I have worked with many physicians and allied health care providers ranging from nurses, respiratory therapists, EMT-Paramedics and below, and have long marveled at how formulaic and thinking-free patient assessment has become, with the quality of patient care being equally generic. While for the majority of conditions this works--hence the algorithms and pseudo-assessments, when anything out of the ordinary presents itself, the weaknesses of our healthcare education model comes through like a red-headed monster of shame. This book does a credible job of at least trying to justify the cookie-cutter approach of medicine today, but emphasizes the benefits, in case-study style, of intelligent practitioners on both the practitioners and the patients. I can only hope the concepts and ideals espoused by this book make their way into 3rd & 4th year medicine where they stand a chance, because right now, so many healthcare types are oblivious to what is in front of them. The author makes her point(s) using a number of interesting cases, and if you enjoy playing medical detective, you may like that as well. I hope to present some of the points in the book to our graduating paramedic class.
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Christopher Cronkite
4.0 out of 5 starsVerified Purchase
Every patient and medical professional should read
Reviewed in the United States on June 25, 2016
This is one of those books that everyone, medical professional and general public alike, should have to read. So often do we look to medicine as a magic 8 ball that spits out diagnoses like in Star Trek. But, as Dr. Sanders points out, we know the most about diseases that... See more
This is one of those books that everyone, medical professional and general public alike, should have to read. So often do we look to medicine as a magic 8 ball that spits out diagnoses like in Star Trek. But, as Dr. Sanders points out, we know the most about diseases that kill us quickly. For everything else, we can only hope to continue to gather more information in order to make the diagnosis easier.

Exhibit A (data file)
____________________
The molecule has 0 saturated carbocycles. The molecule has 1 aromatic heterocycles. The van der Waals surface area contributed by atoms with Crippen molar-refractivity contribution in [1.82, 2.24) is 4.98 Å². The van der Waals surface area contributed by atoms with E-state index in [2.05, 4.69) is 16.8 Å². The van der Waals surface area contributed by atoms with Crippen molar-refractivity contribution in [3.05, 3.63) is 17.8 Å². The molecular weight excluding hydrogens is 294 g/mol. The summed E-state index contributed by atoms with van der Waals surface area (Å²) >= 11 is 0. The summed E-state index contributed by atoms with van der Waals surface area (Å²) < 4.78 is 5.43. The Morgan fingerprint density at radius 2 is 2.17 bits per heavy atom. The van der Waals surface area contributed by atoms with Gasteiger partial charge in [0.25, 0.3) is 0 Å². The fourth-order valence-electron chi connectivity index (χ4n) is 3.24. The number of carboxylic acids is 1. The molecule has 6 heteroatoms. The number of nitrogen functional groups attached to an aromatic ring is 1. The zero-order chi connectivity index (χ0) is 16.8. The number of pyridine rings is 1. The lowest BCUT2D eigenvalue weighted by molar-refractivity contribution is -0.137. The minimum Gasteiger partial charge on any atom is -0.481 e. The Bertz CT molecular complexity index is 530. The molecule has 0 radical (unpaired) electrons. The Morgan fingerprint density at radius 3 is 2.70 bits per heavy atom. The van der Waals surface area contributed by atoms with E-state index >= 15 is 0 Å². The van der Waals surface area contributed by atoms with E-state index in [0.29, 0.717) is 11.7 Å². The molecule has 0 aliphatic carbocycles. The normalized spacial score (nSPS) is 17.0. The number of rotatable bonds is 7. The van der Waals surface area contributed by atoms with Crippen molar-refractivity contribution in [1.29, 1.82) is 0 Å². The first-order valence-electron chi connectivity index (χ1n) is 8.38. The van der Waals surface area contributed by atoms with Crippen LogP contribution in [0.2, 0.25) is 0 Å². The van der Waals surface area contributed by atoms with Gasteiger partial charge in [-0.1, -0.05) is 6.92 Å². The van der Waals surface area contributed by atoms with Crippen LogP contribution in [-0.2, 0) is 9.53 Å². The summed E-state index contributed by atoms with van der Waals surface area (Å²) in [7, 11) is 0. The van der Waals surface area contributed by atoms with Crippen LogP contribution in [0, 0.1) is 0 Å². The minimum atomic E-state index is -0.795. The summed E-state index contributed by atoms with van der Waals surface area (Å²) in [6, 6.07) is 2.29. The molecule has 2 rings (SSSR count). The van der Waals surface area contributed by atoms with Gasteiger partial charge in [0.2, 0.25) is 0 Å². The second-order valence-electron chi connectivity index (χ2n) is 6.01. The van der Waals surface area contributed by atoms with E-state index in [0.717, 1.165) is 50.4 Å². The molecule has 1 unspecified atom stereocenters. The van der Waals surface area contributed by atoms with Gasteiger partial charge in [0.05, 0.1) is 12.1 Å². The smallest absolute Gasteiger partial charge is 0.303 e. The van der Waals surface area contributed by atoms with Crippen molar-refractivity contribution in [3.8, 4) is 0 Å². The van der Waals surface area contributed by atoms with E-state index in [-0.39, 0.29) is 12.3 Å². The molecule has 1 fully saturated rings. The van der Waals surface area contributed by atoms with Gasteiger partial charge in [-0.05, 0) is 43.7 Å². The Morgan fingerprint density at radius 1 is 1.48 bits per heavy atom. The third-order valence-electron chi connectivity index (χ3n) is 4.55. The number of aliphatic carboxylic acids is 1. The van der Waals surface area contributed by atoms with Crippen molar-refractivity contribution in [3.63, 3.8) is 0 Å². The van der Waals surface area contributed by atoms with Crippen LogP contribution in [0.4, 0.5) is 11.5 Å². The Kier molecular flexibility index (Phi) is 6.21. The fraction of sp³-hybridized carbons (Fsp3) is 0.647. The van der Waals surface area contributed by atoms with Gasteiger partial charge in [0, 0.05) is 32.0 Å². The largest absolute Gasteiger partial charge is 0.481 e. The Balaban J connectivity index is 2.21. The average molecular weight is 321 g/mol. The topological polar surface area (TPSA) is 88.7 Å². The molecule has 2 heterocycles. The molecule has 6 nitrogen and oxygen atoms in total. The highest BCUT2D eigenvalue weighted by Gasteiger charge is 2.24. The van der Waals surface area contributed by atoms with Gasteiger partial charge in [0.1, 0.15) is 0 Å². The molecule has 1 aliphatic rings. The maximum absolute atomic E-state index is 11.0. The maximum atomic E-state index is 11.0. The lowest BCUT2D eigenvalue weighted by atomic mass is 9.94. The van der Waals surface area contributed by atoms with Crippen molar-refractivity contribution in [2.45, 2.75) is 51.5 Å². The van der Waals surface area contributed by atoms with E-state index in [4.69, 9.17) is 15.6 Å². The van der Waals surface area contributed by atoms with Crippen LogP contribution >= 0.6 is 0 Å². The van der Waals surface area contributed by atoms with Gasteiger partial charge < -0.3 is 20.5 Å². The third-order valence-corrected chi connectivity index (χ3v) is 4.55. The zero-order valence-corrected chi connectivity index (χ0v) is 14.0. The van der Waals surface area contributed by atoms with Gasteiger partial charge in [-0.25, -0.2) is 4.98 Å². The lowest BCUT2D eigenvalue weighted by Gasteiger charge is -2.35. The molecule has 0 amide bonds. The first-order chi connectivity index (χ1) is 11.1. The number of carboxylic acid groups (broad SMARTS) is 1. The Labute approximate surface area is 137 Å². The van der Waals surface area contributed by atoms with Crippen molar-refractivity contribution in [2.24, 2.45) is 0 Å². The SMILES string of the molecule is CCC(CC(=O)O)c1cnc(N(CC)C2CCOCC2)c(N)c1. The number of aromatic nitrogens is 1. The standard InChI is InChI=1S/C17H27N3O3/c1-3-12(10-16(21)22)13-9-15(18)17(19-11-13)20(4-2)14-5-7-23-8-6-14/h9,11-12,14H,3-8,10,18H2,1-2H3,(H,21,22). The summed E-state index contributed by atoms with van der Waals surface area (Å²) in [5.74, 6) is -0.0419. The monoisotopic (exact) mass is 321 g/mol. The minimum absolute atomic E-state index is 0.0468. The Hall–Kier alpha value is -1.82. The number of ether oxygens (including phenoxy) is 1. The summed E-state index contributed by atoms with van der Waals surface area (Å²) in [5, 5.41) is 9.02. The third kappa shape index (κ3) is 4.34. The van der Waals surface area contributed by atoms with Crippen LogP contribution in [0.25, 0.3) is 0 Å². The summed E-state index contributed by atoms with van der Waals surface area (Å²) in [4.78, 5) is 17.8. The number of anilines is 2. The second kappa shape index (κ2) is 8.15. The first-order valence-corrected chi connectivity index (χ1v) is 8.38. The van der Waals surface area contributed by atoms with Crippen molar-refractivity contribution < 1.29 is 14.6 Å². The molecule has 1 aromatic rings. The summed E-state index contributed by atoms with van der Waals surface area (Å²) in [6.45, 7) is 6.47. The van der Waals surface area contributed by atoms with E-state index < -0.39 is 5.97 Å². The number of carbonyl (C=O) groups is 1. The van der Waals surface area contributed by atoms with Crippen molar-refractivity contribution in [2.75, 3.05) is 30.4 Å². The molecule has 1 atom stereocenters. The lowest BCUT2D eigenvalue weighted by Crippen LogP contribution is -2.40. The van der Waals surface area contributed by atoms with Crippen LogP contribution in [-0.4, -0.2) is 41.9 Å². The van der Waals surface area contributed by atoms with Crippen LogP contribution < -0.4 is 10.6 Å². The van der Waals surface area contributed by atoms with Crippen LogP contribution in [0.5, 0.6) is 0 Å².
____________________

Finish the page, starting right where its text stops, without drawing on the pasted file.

Sanders approaches these issues from a very personal standpoint, relating in individual case studies the thoughts and emotions of both the doctors and the patients, even stories from her own personal arsenal. But most importantly, she does a stellar job at pointing out how modern medicine is a game of statistics, and some people are bound to fall on the wrong side of the coin flip. Even with a slough of biochemical and imaging tests and studies, we simply do not know everything.

The value of this book lies in the questions it asks of both the medical profession and future patients. To the profession, it asks what might be done to not only improve diagnostic tests and techniques but also how to communicate medicine''s limitations to the public. And to the patient, it asks for patience in a profession that is still young and going through growing pains, but to also trust physicians in their abilities.